Health and Medical News and Resources

General interest items edited by Janice Flahiff

Let’s help patients with the tradeoffs in medicine

Hillary Clinton Health care elderly

Hillary Clinton Health care elderly (Photo credit: Wikipedia)

 

mHealth and mobile heath technologies are all the rage these days. (See my previous post,The Future of Healthcare is Already at Your Fingertips [INFOGRAPHIC]

 

While mobile devices are useful in diagnosing and gathering information (as tracking devices), it is probably best to use them wisely and not let them distract you from all life has to offer.

 

 

 

From the 27 October 2012 article at Kevin MD.com

 

…we need to consider our own tradeoffs as researchers and practitioners when talking about health communication and engaging everyone in their own health. The tradeoff for aiming to engage people more and more is that we run the risk of overwhelming people.

Some of us are like e-Patient Dave: we want full access to all of our data, and, indeed, we should have it. But as someone living with chronic autoimmune illnesses and immersed in a never-ending data stream of self-tracking, monitoring, and constant, moment-to-moment tradeoffs, I acknowledge that I don’t always want to be engaged. I already spend plenty of time dealing with my health data, and sometimes, I would rather find a new hike to do with my kids this weekend than upload more data or peruse more graphs.

In short, let’s help people choose between the butter and the butter money in smart ways, and on their terms.

[Read the entire article here, “butter and butter money” is more or less the translation of a French saying…akin to having cake and eating it too]

Found this comment to be succinct and on target

 

carolynthomas • 20 hours ago

 

Merci bien, Prof Witteman. Despite BuzzKillerSmith’s odd comment here, it seems to me that you have hit upon a critically important link between reality and wishful thinking, between homeowners and your father-in-law contractor, between both patient and physician. (And if these tradeoffs were being as effectively addressed in day-to-day health care as BKS seems to believe, we wouldn’t have stent-happy cardiologists implanting all those unnecessary stents, would we now?)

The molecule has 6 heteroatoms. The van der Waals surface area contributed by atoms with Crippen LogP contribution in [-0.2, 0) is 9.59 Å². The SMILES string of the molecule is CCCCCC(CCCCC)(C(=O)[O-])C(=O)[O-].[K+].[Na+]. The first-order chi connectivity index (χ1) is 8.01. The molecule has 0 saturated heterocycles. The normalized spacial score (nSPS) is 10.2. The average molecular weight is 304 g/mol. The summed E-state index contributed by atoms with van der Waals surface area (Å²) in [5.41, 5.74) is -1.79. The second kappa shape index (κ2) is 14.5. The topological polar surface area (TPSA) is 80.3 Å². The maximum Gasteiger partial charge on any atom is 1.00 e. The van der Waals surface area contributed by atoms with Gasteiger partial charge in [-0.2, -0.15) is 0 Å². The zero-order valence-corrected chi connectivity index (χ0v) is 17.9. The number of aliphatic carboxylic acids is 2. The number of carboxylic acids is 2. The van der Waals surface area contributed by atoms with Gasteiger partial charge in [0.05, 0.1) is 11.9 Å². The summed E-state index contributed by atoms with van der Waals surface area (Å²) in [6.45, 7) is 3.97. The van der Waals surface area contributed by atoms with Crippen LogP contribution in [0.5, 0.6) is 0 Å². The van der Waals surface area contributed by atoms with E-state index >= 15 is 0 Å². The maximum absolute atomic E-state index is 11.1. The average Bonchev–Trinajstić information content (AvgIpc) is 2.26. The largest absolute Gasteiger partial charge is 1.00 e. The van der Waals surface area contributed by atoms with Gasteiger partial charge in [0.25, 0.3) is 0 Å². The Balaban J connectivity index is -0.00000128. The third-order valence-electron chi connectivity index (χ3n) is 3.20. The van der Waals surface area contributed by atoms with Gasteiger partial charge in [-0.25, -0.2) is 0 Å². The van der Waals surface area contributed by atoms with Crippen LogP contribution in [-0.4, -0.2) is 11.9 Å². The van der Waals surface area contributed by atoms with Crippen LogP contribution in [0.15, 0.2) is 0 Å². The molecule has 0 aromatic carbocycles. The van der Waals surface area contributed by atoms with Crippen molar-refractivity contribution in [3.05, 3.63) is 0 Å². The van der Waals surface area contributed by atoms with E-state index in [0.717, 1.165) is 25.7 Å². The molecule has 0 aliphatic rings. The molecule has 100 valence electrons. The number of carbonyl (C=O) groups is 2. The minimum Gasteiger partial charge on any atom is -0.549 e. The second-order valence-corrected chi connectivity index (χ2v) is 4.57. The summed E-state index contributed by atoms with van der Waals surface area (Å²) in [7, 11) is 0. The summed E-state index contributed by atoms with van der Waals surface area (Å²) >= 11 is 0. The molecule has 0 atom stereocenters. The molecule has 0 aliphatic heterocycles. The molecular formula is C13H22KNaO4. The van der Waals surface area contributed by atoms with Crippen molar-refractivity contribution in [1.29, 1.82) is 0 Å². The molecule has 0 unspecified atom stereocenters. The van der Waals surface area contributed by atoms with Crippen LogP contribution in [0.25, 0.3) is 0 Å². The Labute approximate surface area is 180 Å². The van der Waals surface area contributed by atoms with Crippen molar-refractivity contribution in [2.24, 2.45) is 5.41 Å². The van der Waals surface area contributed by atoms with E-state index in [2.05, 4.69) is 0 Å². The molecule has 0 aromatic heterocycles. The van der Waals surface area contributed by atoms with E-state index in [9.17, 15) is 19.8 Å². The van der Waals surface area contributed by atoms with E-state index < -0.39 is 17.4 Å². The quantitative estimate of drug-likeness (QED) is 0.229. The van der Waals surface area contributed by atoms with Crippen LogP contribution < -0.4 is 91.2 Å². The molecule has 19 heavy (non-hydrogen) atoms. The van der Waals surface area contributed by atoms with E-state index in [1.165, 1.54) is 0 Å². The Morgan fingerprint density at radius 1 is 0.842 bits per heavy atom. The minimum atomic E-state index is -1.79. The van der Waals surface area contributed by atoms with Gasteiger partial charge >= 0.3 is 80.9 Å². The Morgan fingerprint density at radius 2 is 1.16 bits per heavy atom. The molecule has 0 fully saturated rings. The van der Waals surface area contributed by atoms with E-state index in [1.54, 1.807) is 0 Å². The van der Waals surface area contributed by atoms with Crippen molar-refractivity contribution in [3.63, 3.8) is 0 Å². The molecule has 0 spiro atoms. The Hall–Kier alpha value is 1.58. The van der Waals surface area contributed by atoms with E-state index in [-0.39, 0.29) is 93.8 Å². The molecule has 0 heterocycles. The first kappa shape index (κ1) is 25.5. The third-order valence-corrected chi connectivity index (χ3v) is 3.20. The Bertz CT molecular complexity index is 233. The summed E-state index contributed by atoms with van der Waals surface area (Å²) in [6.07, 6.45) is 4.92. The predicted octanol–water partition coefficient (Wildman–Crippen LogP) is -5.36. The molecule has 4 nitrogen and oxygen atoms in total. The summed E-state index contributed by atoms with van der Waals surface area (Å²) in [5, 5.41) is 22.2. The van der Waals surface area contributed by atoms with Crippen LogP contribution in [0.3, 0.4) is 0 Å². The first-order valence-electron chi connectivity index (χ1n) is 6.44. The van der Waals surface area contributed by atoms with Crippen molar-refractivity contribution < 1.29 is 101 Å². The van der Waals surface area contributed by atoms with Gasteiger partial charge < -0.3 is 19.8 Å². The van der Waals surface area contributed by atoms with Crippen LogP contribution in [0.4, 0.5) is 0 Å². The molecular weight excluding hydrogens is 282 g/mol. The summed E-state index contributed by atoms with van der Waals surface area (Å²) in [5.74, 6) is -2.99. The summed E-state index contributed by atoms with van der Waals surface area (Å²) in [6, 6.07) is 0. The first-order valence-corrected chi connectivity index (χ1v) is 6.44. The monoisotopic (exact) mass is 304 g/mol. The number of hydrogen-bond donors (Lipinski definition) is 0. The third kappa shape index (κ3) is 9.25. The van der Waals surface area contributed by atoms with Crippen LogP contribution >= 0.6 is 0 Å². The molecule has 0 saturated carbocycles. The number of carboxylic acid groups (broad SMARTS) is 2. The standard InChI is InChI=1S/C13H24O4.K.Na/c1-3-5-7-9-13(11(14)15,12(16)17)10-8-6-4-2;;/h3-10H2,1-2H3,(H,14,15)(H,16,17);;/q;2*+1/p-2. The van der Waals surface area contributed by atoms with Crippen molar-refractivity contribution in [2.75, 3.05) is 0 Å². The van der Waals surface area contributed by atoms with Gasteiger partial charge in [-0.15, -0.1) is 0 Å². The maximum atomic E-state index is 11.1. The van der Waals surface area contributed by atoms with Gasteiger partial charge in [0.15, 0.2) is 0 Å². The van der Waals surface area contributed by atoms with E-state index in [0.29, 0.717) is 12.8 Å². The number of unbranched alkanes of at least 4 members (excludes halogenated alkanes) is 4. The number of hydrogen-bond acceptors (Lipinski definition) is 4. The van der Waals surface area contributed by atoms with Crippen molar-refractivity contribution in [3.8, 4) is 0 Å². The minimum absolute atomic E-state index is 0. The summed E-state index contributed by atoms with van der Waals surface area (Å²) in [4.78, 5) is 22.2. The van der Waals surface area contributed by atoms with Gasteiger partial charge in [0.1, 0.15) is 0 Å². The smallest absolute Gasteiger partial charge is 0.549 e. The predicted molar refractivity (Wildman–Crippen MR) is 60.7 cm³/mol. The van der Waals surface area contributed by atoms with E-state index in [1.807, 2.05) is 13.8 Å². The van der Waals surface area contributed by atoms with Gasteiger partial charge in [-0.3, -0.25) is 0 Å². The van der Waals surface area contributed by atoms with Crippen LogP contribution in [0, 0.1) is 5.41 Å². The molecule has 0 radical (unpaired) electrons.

Your quote “designing for the way people are, not the way we wish they were” seems especially appropriate in the discussion of health care and emerging technology. When I attended Stanford University’s ‘Medicine X’ conference last month, I was astounded by the number of young, tech-savvy “Quantified Self” proponents gushing over The Next Big Thing in health care technology – particularly all those self-tracking smartphone apps. (I shouldn’t have been astounded – we were in the epicentre of Silicon Valley, after all!) Completely missing was any insight from the health tech startups onstage that the demographic most likely to “need” this kind of technology (especially older users living with multiple chronic diseases) is clearly the group least likely to actually use it.[My emphasis] More on this at: “When The Elephant In The Room Has No Smartphone” – http://myheartsisters.org/2012…

So the tradeoffs in emerging health technology are, just as you are doing in both your career and in your diagnosis, to respect the fine line between what’s out there and what we need to do.

 

 

 

 

October 30, 2012 - Posted by | health care | , , , ,

1 Comment »

  1. Thanks Janice for including my KevinMD comment here on your blog, and the accompanying link to my site, Heart Sisters.
    regards,
    C.

    Comment by Carolyn Thomas | November 7, 2012 | Reply


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